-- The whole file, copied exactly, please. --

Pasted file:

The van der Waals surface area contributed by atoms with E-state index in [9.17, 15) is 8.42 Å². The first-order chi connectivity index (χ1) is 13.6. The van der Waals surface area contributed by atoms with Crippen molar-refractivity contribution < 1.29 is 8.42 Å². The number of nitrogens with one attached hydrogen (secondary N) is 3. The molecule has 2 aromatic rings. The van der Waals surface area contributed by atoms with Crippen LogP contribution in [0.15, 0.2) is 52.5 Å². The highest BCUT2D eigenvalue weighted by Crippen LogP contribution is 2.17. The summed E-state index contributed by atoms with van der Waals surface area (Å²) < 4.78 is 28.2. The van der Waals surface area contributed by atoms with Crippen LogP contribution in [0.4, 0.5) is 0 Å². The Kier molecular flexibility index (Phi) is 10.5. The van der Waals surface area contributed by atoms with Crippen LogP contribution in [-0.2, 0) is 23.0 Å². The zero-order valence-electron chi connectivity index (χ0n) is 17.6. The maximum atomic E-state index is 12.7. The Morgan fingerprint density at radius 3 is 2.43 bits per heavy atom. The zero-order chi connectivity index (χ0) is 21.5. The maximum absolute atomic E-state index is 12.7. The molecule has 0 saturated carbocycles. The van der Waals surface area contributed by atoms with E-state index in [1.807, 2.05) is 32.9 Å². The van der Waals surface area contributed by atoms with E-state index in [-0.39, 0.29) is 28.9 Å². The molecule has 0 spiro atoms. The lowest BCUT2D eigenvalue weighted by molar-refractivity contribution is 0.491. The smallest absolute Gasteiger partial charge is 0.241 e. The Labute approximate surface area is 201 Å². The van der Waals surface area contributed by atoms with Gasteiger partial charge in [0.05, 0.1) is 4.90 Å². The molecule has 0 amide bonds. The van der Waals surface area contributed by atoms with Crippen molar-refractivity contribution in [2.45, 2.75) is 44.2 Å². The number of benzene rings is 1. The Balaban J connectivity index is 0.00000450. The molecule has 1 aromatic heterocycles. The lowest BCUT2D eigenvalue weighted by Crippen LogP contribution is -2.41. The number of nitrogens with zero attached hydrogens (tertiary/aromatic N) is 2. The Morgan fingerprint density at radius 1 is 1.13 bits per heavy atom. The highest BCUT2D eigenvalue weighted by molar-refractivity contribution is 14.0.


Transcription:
The van der Waals surface area contributed by atoms with E-state index in [9.17, 15) is 8.42 Å². The first-order chi connectivity index (χ1) is 13.6. The van der Waals surface area contributed by atoms with Crippen molar-refractivity contribution < 1.29 is 8.42 Å². The number of nitrogens with one attached hydrogen (secondary N) is 3. The molecule has 2 aromatic rings. The van der Waals surface area contributed by atoms with Crippen LogP contribution in [0.15, 0.2) is 52.5 Å². The highest BCUT2D eigenvalue weighted by Crippen LogP contribution is 2.17. The summed E-state index contributed by atoms with van der Waals surface area (Å²) < 4.78 is 28.2. The van der Waals surface area contributed by atoms with Crippen LogP contribution in [0.4, 0.5) is 0 Å². The Kier molecular flexibility index (Phi) is 10.5. The van der Waals surface area contributed by atoms with Crippen LogP contribution in [-0.2, 0) is 23.0 Å². The zero-order valence-electron chi connectivity index (χ0n) is 17.6. The maximum atomic E-state index is 12.7. The Morgan fingerprint density at radius 3 is 2.43 bits per heavy atom. The zero-order chi connectivity index (χ0) is 21.5. The maximum absolute atomic E-state index is 12.7. The molecule has 0 saturated carbocycles. The van der Waals surface area contributed by atoms with E-state index in [1.807, 2.05) is 32.9 Å². The van der Waals surface area contributed by atoms with E-state index in [-0.39, 0.29) is 28.9 Å². The molecule has 0 spiro atoms. The lowest BCUT2D eigenvalue weighted by molar-refractivity contribution is 0.491. The smallest absolute Gasteiger partial charge is 0.241 e. The Labute approximate surface area is 201 Å². The van der Waals surface area contributed by atoms with Gasteiger partial charge in [0.05, 0.1) is 4.90 Å². The molecule has 0 amide bonds. The van der Waals surface area contributed by atoms with Crippen molar-refractivity contribution in [2.45, 2.75) is 44.2 Å². The number of benzene rings is 1. The Balaban J connectivity index is 0.00000450. The molecule has 1 aromatic heterocycles. The lowest BCUT2D eigenvalue weighted by Crippen LogP contribution is -2.41. The number of nitrogens with zero attached hydrogens (tertiary/aromatic N) is 2. The Morgan fingerprint density at radius 1 is 1.13 bits per heavy atom. The highest BCUT2D eigenvalue weighted by molar-refractivity contribution is 14.0.